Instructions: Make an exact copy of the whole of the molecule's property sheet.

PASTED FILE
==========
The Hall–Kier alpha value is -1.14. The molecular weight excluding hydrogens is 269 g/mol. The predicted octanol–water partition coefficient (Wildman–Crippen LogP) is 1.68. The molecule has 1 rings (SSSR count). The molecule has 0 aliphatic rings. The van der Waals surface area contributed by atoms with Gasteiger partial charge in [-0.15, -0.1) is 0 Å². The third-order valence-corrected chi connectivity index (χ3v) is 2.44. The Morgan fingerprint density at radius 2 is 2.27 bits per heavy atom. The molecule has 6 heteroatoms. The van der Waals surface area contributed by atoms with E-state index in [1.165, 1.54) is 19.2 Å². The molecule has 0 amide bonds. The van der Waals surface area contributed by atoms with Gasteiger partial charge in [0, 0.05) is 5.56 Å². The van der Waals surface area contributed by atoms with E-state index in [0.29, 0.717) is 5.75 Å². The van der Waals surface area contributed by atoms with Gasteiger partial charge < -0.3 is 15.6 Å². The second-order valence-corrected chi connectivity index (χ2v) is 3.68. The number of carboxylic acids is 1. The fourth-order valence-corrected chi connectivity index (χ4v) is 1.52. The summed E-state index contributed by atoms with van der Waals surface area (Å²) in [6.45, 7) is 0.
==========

The Hall–Kier alpha value is -1.14. The molecular weight excluding hydrogens is 269 g/mol. The predicted octanol–water partition coefficient (Wildman–Crippen LogP) is 1.68. The molecule has 1 rings (SSSR count). The molecule has 0 aliphatic rings. The van der Waals surface area contributed by atoms with Gasteiger partial charge in [-0.15, -0.1) is 0 Å². The third-order valence-corrected chi connectivity index (χ3v) is 2.44. The Morgan fingerprint density at radius 2 is 2.27 bits per heavy atom. The molecule has 6 heteroatoms. The van der Waals surface area contributed by atoms with E-state index in [1.165, 1.54) is 19.2 Å². The molecule has 0 amide bonds. The van der Waals surface area contributed by atoms with Gasteiger partial charge in [0, 0.05) is 5.56 Å². The van der Waals surface area contributed by atoms with E-state index in [0.29, 0.717) is 5.75 Å². The van der Waals surface area contributed by atoms with Gasteiger partial charge < -0.3 is 15.6 Å². The second-order valence-corrected chi connectivity index (χ2v) is 3.68. The number of carboxylic acids is 1. The fourth-order valence-corrected chi connectivity index (χ4v) is 1.52. The summed E-state index contributed by atoms with van der Waals surface area (Å²) in [6.45, 7) is 0.